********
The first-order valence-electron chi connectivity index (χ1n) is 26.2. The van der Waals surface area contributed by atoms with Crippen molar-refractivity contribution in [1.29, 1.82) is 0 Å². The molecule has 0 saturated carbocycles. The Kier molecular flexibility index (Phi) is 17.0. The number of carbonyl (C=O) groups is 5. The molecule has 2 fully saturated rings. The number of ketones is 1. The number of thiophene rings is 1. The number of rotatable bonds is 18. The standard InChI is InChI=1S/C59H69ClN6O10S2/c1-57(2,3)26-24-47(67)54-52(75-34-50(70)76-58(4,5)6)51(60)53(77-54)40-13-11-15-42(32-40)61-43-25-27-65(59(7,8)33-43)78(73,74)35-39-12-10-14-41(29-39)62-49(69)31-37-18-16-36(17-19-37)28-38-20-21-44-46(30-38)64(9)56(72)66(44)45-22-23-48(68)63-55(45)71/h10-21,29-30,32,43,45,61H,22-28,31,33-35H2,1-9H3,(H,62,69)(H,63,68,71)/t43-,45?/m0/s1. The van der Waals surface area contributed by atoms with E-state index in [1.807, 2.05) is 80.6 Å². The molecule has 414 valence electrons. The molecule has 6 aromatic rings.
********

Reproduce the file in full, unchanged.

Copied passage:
The first-order valence-electron chi connectivity index (χ1n) is 26.2. The van der Waals surface area contributed by atoms with Crippen molar-refractivity contribution in [1.29, 1.82) is 0 Å². The molecule has 0 saturated carbocycles. The Kier molecular flexibility index (Phi) is 17.0. The number of carbonyl (C=O) groups is 5. The molecule has 2 fully saturated rings. The number of ketones is 1. The number of thiophene rings is 1. The number of rotatable bonds is 18. The standard InChI is InChI=1S/C59H69ClN6O10S2/c1-57(2,3)26-24-47(67)54-52(75-34-50(70)76-58(4,5)6)51(60)53(77-54)40-13-11-15-42(32-40)61-43-25-27-65(59(7,8)33-43)78(73,74)35-39-12-10-14-41(29-39)62-49(69)31-37-18-16-36(17-19-37)28-38-20-21-44-46(30-38)64(9)56(72)66(44)45-22-23-48(68)63-55(45)71/h10-21,29-30,32,43,45,61H,22-28,31,33-35H2,1-9H3,(H,62,69)(H,63,68,71)/t43-,45?/m0/s1. The van der Waals surface area contributed by atoms with E-state index in [1.807, 2.05) is 80.6 Å². The molecule has 414 valence electrons. The molecule has 6 aromatic rings.